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States for electors; and the electors thus appointed met and voted for President and Vice-President. There were sixty-nine electoral votes cast, of which George Washington received the whole number, and was therefore unanimously elected President, and John Adams received thirty-four, the next greatest number of votes, and was therefore elected Vice-President.
$ 50. The States having also elected their senators and representatives, the first constitutional Congress, composed of representatives from the eleven States, which had then ratified the Constitution, assembled on Wednesday, the, 4th day of March, 1789, and on that day the new Constitution of the United States went into legal operation, and proceedings were commenced under it. A quorum of members, however, did not appear until April 1, and Congress then entered upon the transaction of business
$ 51. On the 6th of April, the electoral votes were counted in the presence of the Senate and House of Representatives by the President of the Senate, elected for that purpose, and the result appeared as above stated.
On Thursday, April 30, George Washington took the oath required by the Constitution, which was administered to him by the Chancellor of the State of New York, and delivered his inaugural address. John Adams entered upon his duties as President of the Senate, on Tuesday, April 21.
$ 52. The ratification of North Carolina was not received by Congress until January, 1790, and that of Rhode Island, until June of the same year. In the mean time, those States had been regarded, in many respects, as foreign States.
$ 53. The following are the dates of the ratification of the Constitution by each of the original thirteen States :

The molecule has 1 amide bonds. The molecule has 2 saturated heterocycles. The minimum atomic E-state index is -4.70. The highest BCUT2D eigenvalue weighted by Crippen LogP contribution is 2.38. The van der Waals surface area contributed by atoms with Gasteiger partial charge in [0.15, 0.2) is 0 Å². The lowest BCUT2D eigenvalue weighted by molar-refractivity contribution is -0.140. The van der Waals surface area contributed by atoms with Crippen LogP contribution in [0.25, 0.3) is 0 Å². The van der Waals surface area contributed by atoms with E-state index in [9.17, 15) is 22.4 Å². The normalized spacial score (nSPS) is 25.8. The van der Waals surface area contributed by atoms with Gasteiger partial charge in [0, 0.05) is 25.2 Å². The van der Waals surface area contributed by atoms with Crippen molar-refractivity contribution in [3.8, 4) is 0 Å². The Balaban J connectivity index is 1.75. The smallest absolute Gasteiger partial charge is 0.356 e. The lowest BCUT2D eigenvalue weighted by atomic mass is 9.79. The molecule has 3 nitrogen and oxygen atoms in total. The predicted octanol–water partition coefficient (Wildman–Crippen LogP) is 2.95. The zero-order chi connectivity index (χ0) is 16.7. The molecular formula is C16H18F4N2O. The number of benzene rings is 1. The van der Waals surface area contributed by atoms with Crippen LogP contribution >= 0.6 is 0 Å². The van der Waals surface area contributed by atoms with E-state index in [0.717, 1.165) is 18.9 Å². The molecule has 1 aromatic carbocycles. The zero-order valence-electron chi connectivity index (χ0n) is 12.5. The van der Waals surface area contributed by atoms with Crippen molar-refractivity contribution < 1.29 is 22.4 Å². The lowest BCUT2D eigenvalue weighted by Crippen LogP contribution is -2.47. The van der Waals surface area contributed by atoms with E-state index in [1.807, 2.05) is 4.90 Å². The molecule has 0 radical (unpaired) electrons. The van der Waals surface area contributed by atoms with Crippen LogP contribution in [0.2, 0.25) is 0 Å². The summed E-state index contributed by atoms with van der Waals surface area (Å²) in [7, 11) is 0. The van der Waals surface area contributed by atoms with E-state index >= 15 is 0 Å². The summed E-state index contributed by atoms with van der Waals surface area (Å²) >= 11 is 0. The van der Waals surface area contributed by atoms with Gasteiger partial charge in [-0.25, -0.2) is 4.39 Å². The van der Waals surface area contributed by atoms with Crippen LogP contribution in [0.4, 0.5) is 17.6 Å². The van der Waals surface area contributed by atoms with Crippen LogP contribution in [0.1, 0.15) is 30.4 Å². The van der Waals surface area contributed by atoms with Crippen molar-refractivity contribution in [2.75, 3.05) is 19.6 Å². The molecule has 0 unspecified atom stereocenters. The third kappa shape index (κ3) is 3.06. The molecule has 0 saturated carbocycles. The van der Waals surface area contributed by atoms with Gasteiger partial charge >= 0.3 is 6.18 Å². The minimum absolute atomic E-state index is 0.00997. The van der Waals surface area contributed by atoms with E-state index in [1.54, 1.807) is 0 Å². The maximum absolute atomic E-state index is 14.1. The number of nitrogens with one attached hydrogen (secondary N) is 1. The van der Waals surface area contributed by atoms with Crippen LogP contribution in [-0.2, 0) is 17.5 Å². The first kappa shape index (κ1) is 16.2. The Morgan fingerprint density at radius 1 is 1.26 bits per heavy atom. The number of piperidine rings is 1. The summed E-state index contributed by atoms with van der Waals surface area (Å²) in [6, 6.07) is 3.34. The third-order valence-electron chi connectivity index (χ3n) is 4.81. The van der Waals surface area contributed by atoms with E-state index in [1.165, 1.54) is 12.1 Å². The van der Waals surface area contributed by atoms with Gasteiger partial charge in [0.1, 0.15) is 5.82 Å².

(1.) Delaware, December 7, 1787. (2.) Pennsylvania, December 12, 1787. (3.) New Jersey, December 18, 1787. (4.) Georgia, January 2, 1788. (5.) Connecticut, January 9, 1788. (6.) Massachusetts, February 6, 1788. (7.) Maryland, April, 28, 1788. (8.) South Carolina, May 23, 1788. (9.) New Hampshire, June 21, 1788. (10.) Virginia, June 26, 1788. (11.) New York, July 26, 1788. (12.) North Carolina, November 21, 1789. (13.) Rhode Island, May 29, 1790.
United States of America.
We the People of the United States, in order to form a
more perfect Union, establish Justice, insure domestic Tranquillity, provide for the common defence, promote the general Welfare, and secure the Blessings of Liberty to ourselves and our Posterity, do ordain and establish this CONSTITUTION for the United States of America.
ARTICLE. I. SECTION. 1. All legislative Powers herein granted shall be vested in a Congress of the United States, which shall consist of a Senate and House of Representatives.
SECTION. 2.  The House of Representatives shall be composed of Members chosen every second Year by the People of the several States, and the Electors in each State shall have the Qualifications requisite for Electors of the most numerous Branch of the State Legislature.
[Note.—The small figures in brackets are not in the original, but have been added subsequently, to mark the different clauses in a section.]
 No Person shall be a Representative who shall not have attained to the Age of twenty five Years, and been seven Years a Citizen of the United States, and who shall not, when elected, be an Inhabitant of that State in which he shall be chosen.
 Representatives and direct Taxes shall be apportioned among the several States which may be included within this Union, according to their respective Numbers, which shall be determined by adding to the whole Number of free Persons, including those bound to Service for a Term of Years, and excluding Indians not taxed, three fifths of all other Persons. The actual Enumeration shall be made within three Years after the first Meeting of the Congress of the United States, and within every subsequent Term of ten Years, in such Manner as they shall by Law direct. The Number of Representatives shall not exceed one for every thirty Thousand, but each State shall have at Least one Representative ; and until such enumeration shall be made, the State of New Hampshire shall be entitled to chuse three, Massachusetts eight, Rhode Island and Providence Plantations one, Connecticut five, NewYork six, New Jersey four, Pennsylvania eight, Delaware one, Maryland six, Virginia ten, North Carolina five, South Carolina five, and Georgia three.
 When vacancies happen in the Representation from any State, the Executive Authority thereof shall issue Writs of Election to fill such Vacancies.
 The House of Representatives shall chuse their